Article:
This series of articles Subversion, Espionage, and Spying against the United States continues with the 1996. The goal is to provide some general information and references on cases already concluded. The verdict has been given and the case closed. No matter the justification these people try to make, all cases come down to greed or need for money, ideology, nationalism, revenge, sex, or a warped sense of adventure and an over-inflated ego.
Note to Readers: As repeated before, you will not find stories on any pending cases and unsubstantiated news headlines. This is a simple summary of the major cases available through open source materials such as those stories covered by major news outlets, newspapers, properly released governmental reports and information made available through the Freedom of Information Act (FOIA).
In 1996, U.S. Navy Petty Officer Kurt G. Lessenthien, was arrested in April and charged with attempting espionage after offering information about nuclear submarine technology to a Russian government’s representative via the Russian Embassy. What the petty officer was about to find out was that information about his desire to sell information was reported by the Russians to the FBI and NCIS (Naval Criminal Investigation Service). U.S. Federal agents posing as Russian agents contacted Kurt who in turn offered to sell top-secret information for thousands of dollars. The petty officer had accumulated nearly $25,000 in credit card debt as a result of his woman chasing. During the trial that testimony and evidence show that the petty officer’s motivation had as much to do with pure greed and wish for excitement than it did the debt or any woman. He received a sentence of 27 years and a dishonorable discharge and loss of all pay and benefits. 
The Washington Post published an article in 1996 titled Petty Officer Arrested on Spy Charges. The Orlando Sentinel published an article in 1996 titled Orlando Sailor in Spy Arrest. The Virginia Pilot, a Norfolk Paper, in 1996 published an article titled Lessenthien Gets 27 Years in Espionage Case.
But I Thought It Was Okay
In 1996, Phillip Tyler Seldon, a former Pentagon civilian employee pleaded guilty on August in Alexandria Virginia to passing classified documents to a Salvadoran Air Force officer while serving on active military duty in El Salvador. Seldon was a U.S. Army Captain at the time of the incident. This is a case of ignorance. In 1992 and in 1993, Seldon gave the Salvadoran officer three packets of secret documents because the Salvadoran ask for them and Seldon thought the Salvadoran had the proper security clearance. This of course tends to imply that Seldon was incredibly ignorant since his defense is that it was okay because the other guy said it was okay.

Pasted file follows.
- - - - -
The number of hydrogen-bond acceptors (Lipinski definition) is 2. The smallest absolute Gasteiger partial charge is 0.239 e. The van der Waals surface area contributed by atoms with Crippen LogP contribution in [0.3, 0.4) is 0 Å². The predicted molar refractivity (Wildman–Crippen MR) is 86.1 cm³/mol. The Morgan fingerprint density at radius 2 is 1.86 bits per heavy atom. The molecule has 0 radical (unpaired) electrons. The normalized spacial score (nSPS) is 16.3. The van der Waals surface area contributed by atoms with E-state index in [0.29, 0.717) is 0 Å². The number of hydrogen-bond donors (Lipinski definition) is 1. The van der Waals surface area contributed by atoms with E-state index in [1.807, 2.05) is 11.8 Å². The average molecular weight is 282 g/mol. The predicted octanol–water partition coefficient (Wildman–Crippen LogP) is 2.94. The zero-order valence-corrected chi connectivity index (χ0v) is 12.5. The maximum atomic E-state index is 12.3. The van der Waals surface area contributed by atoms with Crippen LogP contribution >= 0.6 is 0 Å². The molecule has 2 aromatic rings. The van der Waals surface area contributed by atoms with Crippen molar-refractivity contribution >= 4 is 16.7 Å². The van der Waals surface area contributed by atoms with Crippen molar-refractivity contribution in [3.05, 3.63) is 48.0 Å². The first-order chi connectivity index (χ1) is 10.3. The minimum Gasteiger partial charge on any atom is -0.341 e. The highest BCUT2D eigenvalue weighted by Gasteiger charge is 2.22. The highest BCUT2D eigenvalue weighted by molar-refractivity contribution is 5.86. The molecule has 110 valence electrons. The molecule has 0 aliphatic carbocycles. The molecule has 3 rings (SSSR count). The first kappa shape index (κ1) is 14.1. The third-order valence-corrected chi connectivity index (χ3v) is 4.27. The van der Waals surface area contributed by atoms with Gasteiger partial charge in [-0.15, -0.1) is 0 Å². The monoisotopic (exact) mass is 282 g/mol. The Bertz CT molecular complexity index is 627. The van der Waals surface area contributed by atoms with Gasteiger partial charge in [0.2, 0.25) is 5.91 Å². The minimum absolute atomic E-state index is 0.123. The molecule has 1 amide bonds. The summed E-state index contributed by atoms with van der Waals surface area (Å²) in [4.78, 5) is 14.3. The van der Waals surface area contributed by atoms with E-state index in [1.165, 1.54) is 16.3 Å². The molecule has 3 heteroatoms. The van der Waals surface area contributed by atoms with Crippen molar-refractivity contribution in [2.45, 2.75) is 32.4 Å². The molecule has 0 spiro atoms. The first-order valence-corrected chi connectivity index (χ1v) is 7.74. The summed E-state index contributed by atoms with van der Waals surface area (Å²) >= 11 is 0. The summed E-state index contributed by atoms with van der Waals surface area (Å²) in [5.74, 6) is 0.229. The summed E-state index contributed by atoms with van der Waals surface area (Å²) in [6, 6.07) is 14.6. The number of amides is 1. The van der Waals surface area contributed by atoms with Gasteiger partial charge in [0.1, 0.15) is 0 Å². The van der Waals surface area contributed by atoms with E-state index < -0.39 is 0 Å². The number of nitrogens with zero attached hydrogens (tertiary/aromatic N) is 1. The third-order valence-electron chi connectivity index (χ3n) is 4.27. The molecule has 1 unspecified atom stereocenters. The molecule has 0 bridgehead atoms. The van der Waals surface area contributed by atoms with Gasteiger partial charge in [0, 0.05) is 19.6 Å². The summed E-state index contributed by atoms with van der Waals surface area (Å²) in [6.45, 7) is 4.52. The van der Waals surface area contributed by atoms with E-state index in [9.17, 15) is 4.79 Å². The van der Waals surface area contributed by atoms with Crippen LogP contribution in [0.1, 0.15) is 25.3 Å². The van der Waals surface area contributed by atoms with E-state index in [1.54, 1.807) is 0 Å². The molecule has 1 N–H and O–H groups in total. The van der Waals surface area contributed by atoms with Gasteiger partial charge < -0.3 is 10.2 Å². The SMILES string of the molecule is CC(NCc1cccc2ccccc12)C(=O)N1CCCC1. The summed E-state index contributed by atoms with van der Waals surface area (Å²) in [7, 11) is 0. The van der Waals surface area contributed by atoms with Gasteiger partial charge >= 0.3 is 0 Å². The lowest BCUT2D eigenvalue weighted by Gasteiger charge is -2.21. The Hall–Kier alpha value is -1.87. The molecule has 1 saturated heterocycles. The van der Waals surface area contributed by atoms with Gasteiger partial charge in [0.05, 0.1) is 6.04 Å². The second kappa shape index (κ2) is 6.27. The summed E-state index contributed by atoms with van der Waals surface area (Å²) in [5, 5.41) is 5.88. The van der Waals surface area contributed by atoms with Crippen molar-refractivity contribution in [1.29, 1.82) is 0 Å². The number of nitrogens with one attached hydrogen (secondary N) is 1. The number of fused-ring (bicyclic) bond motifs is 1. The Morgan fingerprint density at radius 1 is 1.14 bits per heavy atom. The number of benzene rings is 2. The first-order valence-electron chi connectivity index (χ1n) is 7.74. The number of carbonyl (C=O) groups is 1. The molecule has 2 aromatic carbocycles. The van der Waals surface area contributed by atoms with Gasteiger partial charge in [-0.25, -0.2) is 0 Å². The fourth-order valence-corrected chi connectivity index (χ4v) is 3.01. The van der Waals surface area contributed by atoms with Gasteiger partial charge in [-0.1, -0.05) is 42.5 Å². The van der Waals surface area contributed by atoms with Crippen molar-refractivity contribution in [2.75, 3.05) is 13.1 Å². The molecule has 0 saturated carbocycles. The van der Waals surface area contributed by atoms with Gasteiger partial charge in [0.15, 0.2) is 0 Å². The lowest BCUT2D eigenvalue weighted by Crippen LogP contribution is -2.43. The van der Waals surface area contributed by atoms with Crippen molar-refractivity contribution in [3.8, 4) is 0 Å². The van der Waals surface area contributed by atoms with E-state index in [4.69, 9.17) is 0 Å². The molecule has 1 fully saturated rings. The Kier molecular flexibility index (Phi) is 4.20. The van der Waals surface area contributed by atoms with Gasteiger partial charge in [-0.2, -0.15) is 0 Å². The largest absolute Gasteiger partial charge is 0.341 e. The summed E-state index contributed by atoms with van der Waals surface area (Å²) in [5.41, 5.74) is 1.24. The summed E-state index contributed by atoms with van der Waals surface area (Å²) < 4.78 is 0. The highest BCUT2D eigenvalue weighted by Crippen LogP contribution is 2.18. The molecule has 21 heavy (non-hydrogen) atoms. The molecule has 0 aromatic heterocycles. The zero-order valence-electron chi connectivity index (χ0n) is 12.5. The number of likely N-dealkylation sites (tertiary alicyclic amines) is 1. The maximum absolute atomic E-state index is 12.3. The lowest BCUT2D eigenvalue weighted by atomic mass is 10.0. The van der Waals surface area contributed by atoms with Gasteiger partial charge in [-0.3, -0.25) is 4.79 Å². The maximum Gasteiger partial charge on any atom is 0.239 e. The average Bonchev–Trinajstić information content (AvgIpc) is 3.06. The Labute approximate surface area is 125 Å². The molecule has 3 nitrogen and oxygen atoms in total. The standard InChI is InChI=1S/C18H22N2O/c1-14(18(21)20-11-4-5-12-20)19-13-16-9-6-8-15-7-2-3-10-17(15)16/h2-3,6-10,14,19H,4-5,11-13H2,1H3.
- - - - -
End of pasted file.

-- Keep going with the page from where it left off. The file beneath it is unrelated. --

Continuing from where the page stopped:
This particular case sheds light on a problem within the government and that’s the only reason the former army captain’s actions were discovered was due to his failing a polygraph test when he applied for a job with the CIA. If he had never applied for that job or taken a polygraph test, his actions in handing over secret documents may never have been discovered. In November of 1996, Seldon was sentenced two years in prison. The Washington Post published this story in 1996 titled Ex-Pentagon Worker Given Two Years for Passing Secrets.
National Security Agency
In 1996 Robert Stefan Lipka, a former National Security Agency staff member, was charged with committing espionage while working as a communication clerk from 1964 to 1967. During those years he worked in the NSA central communications room and provided a regular stream of highly classified reports to the KGB. His actions caused extensive damage to the U.S. intelligence collection activities. According to open source information the intelligence that Lipka provided the KGB may have been directly responsible for the loss of American lives. According to Lipka’s testimony, he was paid between $500 and $1000 per delivery. It wasn't until 1993 that Lipka’s actions were discovered when his ex-wife reported what she knew to authorities in 1993. The information he passed to the KGB included Top Secret Embassy reports to the Whitehouse as well as copies of communications on U.S. troop movements around the world. During his short time as a spy for the KGB he received a total of $27,000. Lipka pleaded guilty to one count of espionage in exchange for a jail term no more than 18 years.